WASHINGTON, April 26, 2012 - A “market stabilization” plan designed to tame milk price volatility and reduce dairy program costs has become the most contentious feature of dairy reforms in a new farm bill. Members of a House Agriculture subcommittee showed divisions at a hearing Thursday afternoon that mirrored the different opposing views of dairy cooperatives and milk processors over the bill.

First introduced by Rep. Collin C. Peterson, D-Minn., the bill would create a voluntary margin insurance program that protects farmers from low milk prices or high feed costs. Farmers who sign up for margin insurance would be subject to a “market stabilization” mechanism designed to discourage excessive production. It also would repeal the existing dairy product price support system, the Milk Income Loss Contract program and the Dairy Export Incentive Program. Similar language is in the bill approved Thursday by the Senate Agriculture Committee.

The provision that attempts to moderate production “will harm a growing dairy export business and will discourage investment into more domestic processing facilities,” said CEO Jon Davis of Minnesota-based cheese maker Davisco Foods International, who testified for the International Dairy Foods Association. “It will decrease domestic demand for milk and ultimately harm dairy farmers as much as it does dairy food companies.” IDFA supports margin insurance “without imposing a supply management program on the dairy industry,” Davis said. “It could easily be offered within the limits of the dairy baseline.”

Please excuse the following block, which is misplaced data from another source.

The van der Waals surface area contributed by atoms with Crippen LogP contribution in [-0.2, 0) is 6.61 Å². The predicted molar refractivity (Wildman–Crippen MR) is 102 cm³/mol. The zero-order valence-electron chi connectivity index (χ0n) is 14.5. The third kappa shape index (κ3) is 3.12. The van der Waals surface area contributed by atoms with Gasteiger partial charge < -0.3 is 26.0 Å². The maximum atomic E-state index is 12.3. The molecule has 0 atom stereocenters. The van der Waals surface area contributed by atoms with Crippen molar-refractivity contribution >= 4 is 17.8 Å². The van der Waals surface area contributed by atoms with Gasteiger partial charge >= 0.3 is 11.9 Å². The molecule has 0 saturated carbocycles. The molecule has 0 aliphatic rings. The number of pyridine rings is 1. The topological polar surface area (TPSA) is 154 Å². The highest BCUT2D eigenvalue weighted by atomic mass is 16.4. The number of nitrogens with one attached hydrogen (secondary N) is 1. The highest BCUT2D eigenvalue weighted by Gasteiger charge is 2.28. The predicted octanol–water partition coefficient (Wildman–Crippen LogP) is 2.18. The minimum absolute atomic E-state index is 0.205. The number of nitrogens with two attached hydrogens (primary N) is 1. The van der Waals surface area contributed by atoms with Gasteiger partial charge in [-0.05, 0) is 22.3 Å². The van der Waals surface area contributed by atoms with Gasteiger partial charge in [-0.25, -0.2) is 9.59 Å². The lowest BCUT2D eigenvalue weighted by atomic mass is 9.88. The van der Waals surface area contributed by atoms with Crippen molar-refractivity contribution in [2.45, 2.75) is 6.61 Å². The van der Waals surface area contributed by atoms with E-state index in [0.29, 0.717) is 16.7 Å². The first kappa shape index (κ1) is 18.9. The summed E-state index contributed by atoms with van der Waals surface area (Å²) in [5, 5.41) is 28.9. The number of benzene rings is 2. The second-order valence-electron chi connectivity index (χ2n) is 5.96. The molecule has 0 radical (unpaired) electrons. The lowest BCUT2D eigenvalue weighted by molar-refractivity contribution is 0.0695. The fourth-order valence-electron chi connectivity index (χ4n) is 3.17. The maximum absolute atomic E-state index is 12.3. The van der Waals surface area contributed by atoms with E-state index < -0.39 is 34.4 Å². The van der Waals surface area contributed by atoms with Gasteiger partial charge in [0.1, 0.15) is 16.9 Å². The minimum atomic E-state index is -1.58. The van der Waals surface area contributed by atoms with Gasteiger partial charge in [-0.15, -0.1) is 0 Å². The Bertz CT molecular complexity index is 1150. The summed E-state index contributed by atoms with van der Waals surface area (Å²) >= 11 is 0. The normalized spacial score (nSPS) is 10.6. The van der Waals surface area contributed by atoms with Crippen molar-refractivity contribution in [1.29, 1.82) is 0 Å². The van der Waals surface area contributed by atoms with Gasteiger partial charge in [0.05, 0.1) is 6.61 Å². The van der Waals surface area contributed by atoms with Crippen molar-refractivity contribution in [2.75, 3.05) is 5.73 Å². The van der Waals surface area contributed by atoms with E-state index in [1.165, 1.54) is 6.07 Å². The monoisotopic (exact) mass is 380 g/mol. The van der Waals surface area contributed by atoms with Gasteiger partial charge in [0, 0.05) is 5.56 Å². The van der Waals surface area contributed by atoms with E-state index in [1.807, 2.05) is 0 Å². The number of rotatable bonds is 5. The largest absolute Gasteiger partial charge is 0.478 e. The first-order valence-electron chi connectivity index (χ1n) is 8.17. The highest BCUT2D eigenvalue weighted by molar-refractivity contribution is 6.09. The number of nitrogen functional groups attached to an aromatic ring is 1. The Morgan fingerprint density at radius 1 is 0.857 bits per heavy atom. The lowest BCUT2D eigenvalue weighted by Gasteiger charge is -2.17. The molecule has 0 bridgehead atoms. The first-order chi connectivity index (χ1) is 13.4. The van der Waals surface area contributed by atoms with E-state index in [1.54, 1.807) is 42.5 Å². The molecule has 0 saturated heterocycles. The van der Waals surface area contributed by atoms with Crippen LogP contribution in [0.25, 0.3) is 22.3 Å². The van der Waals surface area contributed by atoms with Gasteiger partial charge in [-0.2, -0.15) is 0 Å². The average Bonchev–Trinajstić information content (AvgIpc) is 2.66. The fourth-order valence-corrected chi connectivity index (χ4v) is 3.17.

His family's business has put expansion plans on hold until the “supply management” issue is resolved, he said. “While supply management legislation is being debated, most if not all of the next wave of dairy processing investment is on hold. We simply can't afford to commit capital when we don't know if we will have the milk supply to operate those potential new investments.”

National Milk Producers Federation CEO Jerry Kozak disputed IDFA’s contention. “Using the term ‘supply management’ is a total misnomer,” he said. “This is a market stabilization program. It’s not a supply management program. It sends timely signals so that farmers have almost 90 days to take behavioral action on the farm. It triggers in and out quite easily. . . . This is not a Canadian-style quota system. It does not insulate our farmers from the world.”

Peterson argued that the mechanism was essential to meet budget-cutting goals. “I think it would cost us $250 million if we didn’t have market stabilization,” he said. “If you take stabilization out, you’re not going to have a bill.” He also challenged assertions that the bill would harm exports. “What mystifies me about IDFA is that we have made this more market-oriented, more export-oriented; 75 80 percent of what they have been asking for is in this bill.”

Scott Brown, a University of Missouri agricultural economist who regularly advises Congress from his post at the Food and Agricultural Policy Research Institute, gave the subcommittee an analysis that seemed to back up Kozak and Peterson. The production limiting feature “certainly helps from a government outlay standpoint,” he told Rep. Kurt Schrader, D-Ore. “That's the important feature that’s brought market stabilization.” Without the mechanism, “you can imagine very low margin outcomes creating very large outlays,” he said. Brown predicted that the stabilization penalties would not be used often. “We don’t expect margin protection to trigger very often, so the effect on prices would be very small,” he said.


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